27 year old Bilal Thiab and 33 year old Thaer Halahleh have survived their 69th day of hunger strike. according to Physicians for Human Rights, they are at immediate risk of death, yet both are repeatedly being denied their right to receive visits from independent physicians and family. despite of urgent pleas to transfer Thaer to a civilian hospital, he is still being held at the Ramleh prison’s medical clinic. Bilal, who was transferred to a civilian clinic, is reportedly shackled to the hospital bed. after weeks of reports of deteriorating health conditions for both detainees, including the loss of consciousness or the vomiting of blood, Bilal collapsed on May 3 during a High Court hearing. two days ago, Physicians for Human Rights submitted yet another urgent appeal to the Ministry of Health and to Assaf Harofeh Hospital where Bilal is being held, demanding that he be allowed a visit by an independent physician and a family member. the appeal quotes MK Dr. Ahmad Tibi’s description of Bilal’s physical condition 40minutes after his collapse. “His blood pressure was 108/80, and his pulse was 48 BPM. Quite slow. His body temperature as measured twice by an IPS paramedic was 35°C! He spoke slowly and with difficulty, complaining of cold all over. He looked very pale and weak and said he had lost about 20 kilograms. Complained of numbness in his feet, and barely reacted to physical pain in that area. I recommended an immediate evacuation to hospital due to the danger to his life.” this was four days ago.
today, on the 70th day of Bilal and Thaer’s hunger strike and after the postponing of their original date for a hearing, the “Israeli Supreme Court” has rejected their appeal against their administrative detention (i.e. against the fact that they are imprisoned without charges and without being informed about the reasons for their arrest, and therefore without the possibility to defend themselves). although both men are at immediate risk of death, the court stated that “hunger strikes are not relevant to decide on length of administrative detention as such”.
what Khader Adnan and later Hana Shalabi began and what Bilal Diab and Thaer Halahleh are continuing, has grown into a mass resistance movement by Palestinian political prisoners inside Israeli jails:
33 year old Hasan Safadi is now on his 64th day of hunger strike – he was reportedly beaten upon arrival at the Ramleh prison medical center, is shackled to the hospital bed and was forcefully given an injection against his will in violation of the Malta Declaration that stipulates: “Physicians need to satisfy themselves that food or treatment refusal is the individual’s voluntary choice.”; 50+ year old Omar Abu Shalal is on his 62nd day; Mohammad al-Tajon his 51th day; Ja’far Ezzedine on his 47th and Mahmoud Sarsak on his 46th day. around 1200 prisoners have joined the hunger strike on April 17, with more joining in the following days and weeks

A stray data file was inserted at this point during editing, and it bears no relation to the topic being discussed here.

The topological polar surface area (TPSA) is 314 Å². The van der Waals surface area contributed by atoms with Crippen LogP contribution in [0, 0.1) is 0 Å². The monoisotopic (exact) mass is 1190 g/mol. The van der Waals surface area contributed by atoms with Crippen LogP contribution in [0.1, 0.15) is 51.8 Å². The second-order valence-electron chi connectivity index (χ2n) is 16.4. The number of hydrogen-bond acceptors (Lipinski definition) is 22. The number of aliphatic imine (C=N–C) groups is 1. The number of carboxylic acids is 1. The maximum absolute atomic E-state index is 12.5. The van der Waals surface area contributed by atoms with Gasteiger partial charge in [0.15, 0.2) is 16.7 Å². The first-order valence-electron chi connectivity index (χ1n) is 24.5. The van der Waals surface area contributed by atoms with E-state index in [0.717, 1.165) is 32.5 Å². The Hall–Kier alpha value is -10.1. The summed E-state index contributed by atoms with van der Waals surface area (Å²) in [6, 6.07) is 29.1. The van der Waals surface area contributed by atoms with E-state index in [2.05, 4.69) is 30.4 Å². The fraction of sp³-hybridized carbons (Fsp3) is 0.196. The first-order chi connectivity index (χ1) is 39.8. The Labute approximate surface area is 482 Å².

in exercising extreme control over their bodies when all other choices are taken away from them, the prisoners collectively demand an end to the practice of “administrative detention”, an end to the isolation of prisoners in solitary confinement, an end to other punitive measures such as the denial of the right to receive regular visits from family, lawyers and independent physicians as well as access to education.
“The Battle of the Empty Stomachs” is the most inspiring, most powerful, most urgent wave of action in the Palestinian liberation struggle in recent years. in his latest post, Richard Falk, the UN Special Rapporteur On The Situation of Human Rights in the Palestinian Territories Occupied since 1967, explains the background of this mass hunger strike, the context in which it is taking place, and its implications.
as the “Battle of the Empty stomachs” continues to gain momentum, and as more and more prisoners have reached the point where they are at risk of death, Israeli prison authorities are responding with MORE punitive measures that include putting prisoners who are on strike in solitary confinement, refusing the right to receive visits from lawyers or family, charging of punitive fines, humiliation, frequent body searches, transfers to other prisons so as to rupture evolving support groups, attacks on prisoners’ sections, confiscation of personal belongings, etc.
in the meantime, support for the prisoners is growing. in Palestine, prisoner support tents have been put up in various cities, and solidarity rallies and demonstrations in front of prisons are held on a daily basis – and met by increasing violence through the occupying army.
in Belfast and Glasgow, activists demonstrated in front of BBC headquarters in protest of the BBC’s failure to adequately cover the mass hunger strike.
read, inform yourselves, inform others and act:
protest or hold a permanent sit-in in front of the Israeli embassy!
force mainstream media to report about this struggle!
free all prisoners!